Startup Makes Mainframe Play

Californian startup PSI has got a mainframe up its (presumably massive) sleeve

July 29, 2005

3 Min Read
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Rumors of the mainframes demise may be premature. Just days after IBM Corp. (NYSE: IBM) announced a major overhaul of its zSeries technology, stealth mode startup Platform Solutions Inc. (PSI) has revealed its plans for a new “open mainframe.”

For years, detractors have been attempting to bury the mainframe, which is regarded in some quarters as out-dated and decidedly uncool (even by data center standards). (See Mainframe Skills Shortage Looms and IBM Celebrates a Birthday.)

But this week, after three years in the development lab, and $1.2 billion worth of R&D, IBM announced its new high-end mainframe and virtualization technology, linking the device with other pieces of data center hardware (see IBM Unveils z9 Mainframe and IBM's Got Virtual Vision). And PSI attempted to go one better.

Whereas IBM’s z9 runs various flavors of the z/OS operating system and Linux, PSI CEO Michael Maulick says his system will offer Linux and z/OS, plus Windows and Unix. The startup has also developed specialized mainframe virtualization software, he adds.

The as-yet unnamed PSI device will be based on Intel Corp. (Nasdaq: INTC) Itanium processors and will be the size of “a large refrigerator,” says Maulick. Yet the mainframe “uses no more power and cooling than an HP Superdome," he claims, referring to the high-end Unix server from Hewlett-Packard Co. (NYSE: HPQ).The CEO says a key benefit of the PSI mainframe is that users will be able to use multiple operating systems in one box, rather than relying on separate pieces of hardware. That feature, combined with virtualization and the security for which mainframes are still valued, will provide incentive for large installations. “Customers are screaming for flexibility and choice."

In that vein, Maulick, no doubt wisely, claims he is not going head-to-head with IBM. Instead, he suggests the hardware giant partner with PSI as a way to extend its own mainframe capabilities. Still, the incentive for IBM to do this won't be clear until PSI's gear is in the field.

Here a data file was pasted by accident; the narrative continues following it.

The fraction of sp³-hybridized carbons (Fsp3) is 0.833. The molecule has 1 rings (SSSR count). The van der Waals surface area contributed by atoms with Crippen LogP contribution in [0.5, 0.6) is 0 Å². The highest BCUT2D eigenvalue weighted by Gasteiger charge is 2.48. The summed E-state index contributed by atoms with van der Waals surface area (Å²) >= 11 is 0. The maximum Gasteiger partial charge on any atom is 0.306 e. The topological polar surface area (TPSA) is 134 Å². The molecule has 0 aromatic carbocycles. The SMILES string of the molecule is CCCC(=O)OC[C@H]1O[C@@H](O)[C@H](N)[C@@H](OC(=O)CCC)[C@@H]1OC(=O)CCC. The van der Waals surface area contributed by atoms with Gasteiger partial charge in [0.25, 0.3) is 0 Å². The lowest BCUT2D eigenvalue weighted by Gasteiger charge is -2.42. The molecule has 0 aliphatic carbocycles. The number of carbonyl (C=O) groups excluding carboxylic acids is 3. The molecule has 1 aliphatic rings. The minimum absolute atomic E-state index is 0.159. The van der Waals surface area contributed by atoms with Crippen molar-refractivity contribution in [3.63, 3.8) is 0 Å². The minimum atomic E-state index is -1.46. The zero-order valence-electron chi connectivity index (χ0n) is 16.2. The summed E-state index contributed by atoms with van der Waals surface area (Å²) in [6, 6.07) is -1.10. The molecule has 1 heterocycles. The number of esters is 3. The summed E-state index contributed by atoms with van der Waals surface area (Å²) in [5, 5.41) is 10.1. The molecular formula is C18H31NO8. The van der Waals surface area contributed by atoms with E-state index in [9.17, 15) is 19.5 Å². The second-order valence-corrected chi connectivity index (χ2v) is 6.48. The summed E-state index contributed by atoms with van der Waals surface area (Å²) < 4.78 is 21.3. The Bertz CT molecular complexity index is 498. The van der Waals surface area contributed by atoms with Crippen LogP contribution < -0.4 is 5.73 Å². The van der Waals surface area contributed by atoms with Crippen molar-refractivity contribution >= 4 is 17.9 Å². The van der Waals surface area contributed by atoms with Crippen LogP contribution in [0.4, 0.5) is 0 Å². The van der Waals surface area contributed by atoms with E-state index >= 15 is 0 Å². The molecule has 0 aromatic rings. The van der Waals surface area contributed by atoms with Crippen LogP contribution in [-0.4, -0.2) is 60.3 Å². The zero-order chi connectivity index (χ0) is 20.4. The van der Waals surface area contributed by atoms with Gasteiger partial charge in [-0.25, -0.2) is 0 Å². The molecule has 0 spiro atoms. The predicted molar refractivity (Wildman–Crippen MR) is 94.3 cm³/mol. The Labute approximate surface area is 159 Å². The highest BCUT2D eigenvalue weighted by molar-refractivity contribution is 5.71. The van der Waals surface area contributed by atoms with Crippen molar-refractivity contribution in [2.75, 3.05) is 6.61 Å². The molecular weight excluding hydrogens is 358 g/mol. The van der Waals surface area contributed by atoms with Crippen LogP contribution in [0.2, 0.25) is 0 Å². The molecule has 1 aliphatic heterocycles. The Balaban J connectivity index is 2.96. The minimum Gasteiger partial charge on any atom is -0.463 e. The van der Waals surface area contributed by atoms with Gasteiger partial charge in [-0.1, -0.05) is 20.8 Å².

The first version of PSI's mainframe, which will be generally available in the first half of 2006, will be a 64-processor model, although Maulick says other devices are in the pipeline. A high-end, 128-processor box, will be launched in the second half of next year.

So far, PSI has racked up two beta customers, one of which is clothing firm L.L Bean.

Mike Kahn, managing director of analyst firm The Clipper Group Inc., warns that wooing customers will be crucial to PSI’s success. “Their first challenge, which I think they are meeting head-on, is credibility,” he says. “They are not rushing; they are trying to build up examples of trust.”PSI’s core technology was spun out of Amdahl in the late 90s, and the company was officially founded in 2003 by a team of former Amdahl engineers, which included Ron Hilton and Bill O’Connell. Hilton is now PSI’s CTO and O’Connell is Maulick’s advisor.

The company received its first round of funding, worth more than $10 million, in the fall of 2003, according to Maulick, and clinched “far more” in an undisclosed second round last year. PSI’s investors include Blueprint Ventures, Goldman Sachs & Co., Intel Capital, InterWest Partners, and Investcorp.

PSI currently has fewer than 100 employees, although Maulick expects to double the workforce over the next 12 months, mainly in sales and support.

IBM was unavailable for comment on this story.

— James Rogers, Site Editor, Next-Gen Data Center Forum0

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